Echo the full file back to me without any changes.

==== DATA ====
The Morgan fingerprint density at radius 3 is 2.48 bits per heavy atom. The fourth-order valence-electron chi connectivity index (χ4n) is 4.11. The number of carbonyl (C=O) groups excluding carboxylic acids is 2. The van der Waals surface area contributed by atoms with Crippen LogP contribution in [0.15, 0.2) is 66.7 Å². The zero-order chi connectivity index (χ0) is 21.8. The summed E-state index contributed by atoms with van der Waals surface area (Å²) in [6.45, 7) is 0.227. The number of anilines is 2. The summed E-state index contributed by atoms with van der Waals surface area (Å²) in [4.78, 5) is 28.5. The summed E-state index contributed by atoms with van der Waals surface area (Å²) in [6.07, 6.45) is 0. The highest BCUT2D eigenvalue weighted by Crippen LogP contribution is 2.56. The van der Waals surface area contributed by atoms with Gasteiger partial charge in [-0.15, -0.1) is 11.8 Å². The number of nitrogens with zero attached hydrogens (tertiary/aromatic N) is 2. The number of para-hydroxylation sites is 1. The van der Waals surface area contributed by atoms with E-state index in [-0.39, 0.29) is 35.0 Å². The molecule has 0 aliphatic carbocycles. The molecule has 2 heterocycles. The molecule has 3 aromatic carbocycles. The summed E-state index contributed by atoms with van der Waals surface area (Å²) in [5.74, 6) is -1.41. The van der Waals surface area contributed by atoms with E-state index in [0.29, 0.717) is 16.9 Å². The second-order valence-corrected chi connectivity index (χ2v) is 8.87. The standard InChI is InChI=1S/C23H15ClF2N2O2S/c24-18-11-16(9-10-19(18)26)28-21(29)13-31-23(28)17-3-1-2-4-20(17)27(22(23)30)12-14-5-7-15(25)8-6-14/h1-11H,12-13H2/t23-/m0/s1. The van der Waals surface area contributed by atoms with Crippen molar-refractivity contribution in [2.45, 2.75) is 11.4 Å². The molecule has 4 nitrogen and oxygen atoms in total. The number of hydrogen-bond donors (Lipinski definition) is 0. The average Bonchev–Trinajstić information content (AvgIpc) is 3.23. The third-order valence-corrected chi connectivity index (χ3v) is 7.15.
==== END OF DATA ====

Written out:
The Morgan fingerprint density at radius 3 is 2.48 bits per heavy atom. The fourth-order valence-electron chi connectivity index (χ4n) is 4.11. The number of carbonyl (C=O) groups excluding carboxylic acids is 2. The van der Waals surface area contributed by atoms with Crippen LogP contribution in [0.15, 0.2) is 66.7 Å². The zero-order chi connectivity index (χ0) is 21.8. The summed E-state index contributed by atoms with van der Waals surface area (Å²) in [6.45, 7) is 0.227. The number of anilines is 2. The summed E-state index contributed by atoms with van der Waals surface area (Å²) in [4.78, 5) is 28.5. The summed E-state index contributed by atoms with van der Waals surface area (Å²) in [6.07, 6.45) is 0. The highest BCUT2D eigenvalue weighted by Crippen LogP contribution is 2.56. The van der Waals surface area contributed by atoms with Gasteiger partial charge in [-0.15, -0.1) is 11.8 Å². The number of nitrogens with zero attached hydrogens (tertiary/aromatic N) is 2. The number of para-hydroxylation sites is 1. The van der Waals surface area contributed by atoms with E-state index in [-0.39, 0.29) is 35.0 Å². The molecule has 0 aliphatic carbocycles. The molecule has 2 heterocycles. The molecule has 3 aromatic carbocycles. The summed E-state index contributed by atoms with van der Waals surface area (Å²) in [5.74, 6) is -1.41. The van der Waals surface area contributed by atoms with E-state index in [0.29, 0.717) is 16.9 Å². The second-order valence-corrected chi connectivity index (χ2v) is 8.87. The standard InChI is InChI=1S/C23H15ClF2N2O2S/c24-18-11-16(9-10-19(18)26)28-21(29)13-31-23(28)17-3-1-2-4-20(17)27(22(23)30)12-14-5-7-15(25)8-6-14/h1-11H,12-13H2/t23-/m0/s1. The van der Waals surface area contributed by atoms with Crippen molar-refractivity contribution in [2.45, 2.75) is 11.4 Å². The molecule has 4 nitrogen and oxygen atoms in total. The number of hydrogen-bond donors (Lipinski definition) is 0. The average Bonchev–Trinajstić information content (AvgIpc) is 3.23. The third-order valence-corrected chi connectivity index (χ3v) is 7.15.